Director of Jarjum Centre in Lismore, Maurita Cavanough, has had to instigate twice daily sweeps of the preschool for syringes.
Director of Jarjum Centre in Lismore, Maurita Cavanough, has had to instigate twice daily sweeps of the preschool for syringes. Mireille Merlet-Shaw

Preschool under siege forced into twice daily syringe sweeps

DIRECTOR of the Lismore Jarjum Centre Maurita Cavanough never wanted to give her preschoolers a lesson about the dangers of picking up hypodermic needles.

But after children found used needles near the Aboriginal preschool's carpark during NAIDOC celebrations last week - the second find in recent months - Ms Cavanough felt she needed to address the realities of living next to the Department of Housing flats on Rifle Range Rd, an escalating drug-dealing hotspot.

Another needle wrapped in a cigarette packet was stuffed through the inadequate preschool fence. Staff now perform two needle checks daily.

But it's not just the needles. At the behest of police, teachers and children have been in lockdown five times in the last nine months after domestic violence incidents and brawls spilled dangerously close to the preschool.

This year alone the preschool has been victim to nine vandalism attacks; outdoor furniture and bins were set alight and a shed ripped down.

"I blame ice. I've been here for three years and before recently nothing has been touched," Ms Cavanough said.

"I've been here alone with my children when the fence was being kicked in. The police took two hours to arrive."

While the dire state of the centre's donated ageing building should be her focus, Ms Cavanough said drug-related violence was her priority.

According to recent building inspections, it would cost an estimated

$200,000 to get the preschool up to basic building code, however if asbestos can't be contained during renovation, the preschool would have to relocate.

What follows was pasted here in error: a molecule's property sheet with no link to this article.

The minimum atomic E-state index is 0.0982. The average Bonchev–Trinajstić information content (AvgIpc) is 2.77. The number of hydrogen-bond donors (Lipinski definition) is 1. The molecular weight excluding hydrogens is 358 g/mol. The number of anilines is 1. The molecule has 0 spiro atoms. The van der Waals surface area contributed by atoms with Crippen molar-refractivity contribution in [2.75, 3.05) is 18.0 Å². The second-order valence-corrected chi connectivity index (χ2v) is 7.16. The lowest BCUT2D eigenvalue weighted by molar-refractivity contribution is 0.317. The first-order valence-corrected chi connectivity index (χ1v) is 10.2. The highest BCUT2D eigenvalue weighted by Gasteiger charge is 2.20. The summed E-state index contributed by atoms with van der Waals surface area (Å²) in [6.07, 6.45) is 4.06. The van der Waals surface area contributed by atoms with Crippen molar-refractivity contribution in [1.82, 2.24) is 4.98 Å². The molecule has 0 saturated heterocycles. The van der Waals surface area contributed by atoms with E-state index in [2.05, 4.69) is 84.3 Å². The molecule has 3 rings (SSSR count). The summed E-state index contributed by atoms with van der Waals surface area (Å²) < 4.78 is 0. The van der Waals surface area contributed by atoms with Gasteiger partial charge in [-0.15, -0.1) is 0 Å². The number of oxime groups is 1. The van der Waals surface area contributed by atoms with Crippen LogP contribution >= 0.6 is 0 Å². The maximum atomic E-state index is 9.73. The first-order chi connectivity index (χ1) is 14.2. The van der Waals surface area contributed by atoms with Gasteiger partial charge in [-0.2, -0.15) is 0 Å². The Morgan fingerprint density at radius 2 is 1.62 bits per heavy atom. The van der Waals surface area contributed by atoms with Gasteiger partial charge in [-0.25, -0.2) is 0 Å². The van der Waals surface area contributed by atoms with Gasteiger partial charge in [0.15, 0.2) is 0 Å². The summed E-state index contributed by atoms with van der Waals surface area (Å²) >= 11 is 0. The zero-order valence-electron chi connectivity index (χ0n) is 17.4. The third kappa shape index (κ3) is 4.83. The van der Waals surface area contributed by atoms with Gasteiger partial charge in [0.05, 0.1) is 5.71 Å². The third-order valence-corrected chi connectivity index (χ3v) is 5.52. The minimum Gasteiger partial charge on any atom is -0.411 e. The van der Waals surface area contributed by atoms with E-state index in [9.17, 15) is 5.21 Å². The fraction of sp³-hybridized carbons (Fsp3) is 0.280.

Renovations are clearly needed. Preschoolers have to bathe in a tiny laundry sink if they soil themselves. A change table folds out precariously over the children's hand basins. Early intervention therapy sessions take place in a barely enclosed veranda with a 3-inch crack between the wall and roof. A major crack in the bricks on the building's facade flag profound structural problems.

Ms Cavanough said it was her duty of care to push for relocation, not renovation.

"We've had positive meetings with Kevin Hogan, Thomas George and Inspector Nicole Bruce about police response times," she said.

"But this is not a situation you can fix that easily.

State Government Community Building Partnership grants are available, however the preschool would have to match the funds dollar for dollar.

"We have nothing to spare. All our money goes into extra services," Ms Cavanough said.

The centre provides a food and transport program as well as a screening program which link in with other services to ensure disadvantaged children don't get left behind.

Eighteen out of 20 children at Jarjum Centre have additional needs - usually speech or behaviour related.

"My heart goes out to many of the kids here," Ms Cavanough said. "Many come here in a heightened state. They live in domestic violence situations and are traumatised. So we drive them here and get them settled only to have to go into lockdown. They are in a flight or fight state wherever they are."

In May, Page MP Kevin Hogan announced Jarjum Centre would receive $350,000 in funding to continue its literacy and numeracy programs.

On Wednesday the preschool will receive an asbestos inspection report which will inform any decision about the viability of renovation.



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